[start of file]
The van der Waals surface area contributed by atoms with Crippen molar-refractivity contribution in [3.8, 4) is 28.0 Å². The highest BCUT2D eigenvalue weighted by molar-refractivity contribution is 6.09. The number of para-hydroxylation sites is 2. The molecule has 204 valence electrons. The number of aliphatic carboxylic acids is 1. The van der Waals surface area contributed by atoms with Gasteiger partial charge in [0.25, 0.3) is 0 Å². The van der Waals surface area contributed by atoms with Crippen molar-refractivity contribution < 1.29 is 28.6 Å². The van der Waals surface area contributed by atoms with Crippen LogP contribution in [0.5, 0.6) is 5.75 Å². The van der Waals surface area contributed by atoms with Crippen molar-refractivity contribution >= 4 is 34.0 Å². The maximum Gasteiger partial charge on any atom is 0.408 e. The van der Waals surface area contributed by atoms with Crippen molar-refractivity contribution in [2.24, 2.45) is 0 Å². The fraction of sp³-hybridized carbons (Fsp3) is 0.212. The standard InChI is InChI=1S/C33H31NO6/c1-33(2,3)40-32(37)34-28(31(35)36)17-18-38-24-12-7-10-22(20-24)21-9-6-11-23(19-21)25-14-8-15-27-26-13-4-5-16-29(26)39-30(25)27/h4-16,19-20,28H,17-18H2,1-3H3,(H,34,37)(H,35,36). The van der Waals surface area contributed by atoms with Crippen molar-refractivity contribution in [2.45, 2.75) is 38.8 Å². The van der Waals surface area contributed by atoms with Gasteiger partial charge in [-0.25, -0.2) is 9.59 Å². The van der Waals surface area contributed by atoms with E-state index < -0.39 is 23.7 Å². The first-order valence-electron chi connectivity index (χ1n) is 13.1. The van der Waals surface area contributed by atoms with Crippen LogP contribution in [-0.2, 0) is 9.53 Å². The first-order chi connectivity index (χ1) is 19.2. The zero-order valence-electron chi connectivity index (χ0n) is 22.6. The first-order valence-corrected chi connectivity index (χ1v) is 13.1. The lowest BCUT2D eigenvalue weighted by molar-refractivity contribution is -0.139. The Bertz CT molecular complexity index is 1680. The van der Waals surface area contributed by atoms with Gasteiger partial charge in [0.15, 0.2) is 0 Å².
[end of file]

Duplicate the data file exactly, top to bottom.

The van der Waals surface area contributed by atoms with Crippen molar-refractivity contribution in [3.8, 4) is 28.0 Å². The highest BCUT2D eigenvalue weighted by molar-refractivity contribution is 6.09. The number of para-hydroxylation sites is 2. The molecule has 204 valence electrons. The number of aliphatic carboxylic acids is 1. The van der Waals surface area contributed by atoms with Gasteiger partial charge in [0.25, 0.3) is 0 Å². The van der Waals surface area contributed by atoms with Crippen molar-refractivity contribution < 1.29 is 28.6 Å². The van der Waals surface area contributed by atoms with Crippen LogP contribution in [0.5, 0.6) is 5.75 Å². The van der Waals surface area contributed by atoms with Crippen molar-refractivity contribution >= 4 is 34.0 Å². The maximum Gasteiger partial charge on any atom is 0.408 e. The van der Waals surface area contributed by atoms with Crippen molar-refractivity contribution in [2.24, 2.45) is 0 Å². The fraction of sp³-hybridized carbons (Fsp3) is 0.212. The standard InChI is InChI=1S/C33H31NO6/c1-33(2,3)40-32(37)34-28(31(35)36)17-18-38-24-12-7-10-22(20-24)21-9-6-11-23(19-21)25-14-8-15-27-26-13-4-5-16-29(26)39-30(25)27/h4-16,19-20,28H,17-18H2,1-3H3,(H,34,37)(H,35,36). The van der Waals surface area contributed by atoms with Crippen molar-refractivity contribution in [2.45, 2.75) is 38.8 Å². The van der Waals surface area contributed by atoms with Gasteiger partial charge in [-0.25, -0.2) is 9.59 Å². The van der Waals surface area contributed by atoms with E-state index < -0.39 is 23.7 Å². The first-order valence-electron chi connectivity index (χ1n) is 13.1. The van der Waals surface area contributed by atoms with Crippen LogP contribution in [-0.2, 0) is 9.53 Å². The first-order chi connectivity index (χ1) is 19.2. The zero-order valence-electron chi connectivity index (χ0n) is 22.6. The first-order valence-corrected chi connectivity index (χ1v) is 13.1. The lowest BCUT2D eigenvalue weighted by molar-refractivity contribution is -0.139. The Bertz CT molecular complexity index is 1680. The van der Waals surface area contributed by atoms with Gasteiger partial charge in [0.15, 0.2) is 0 Å².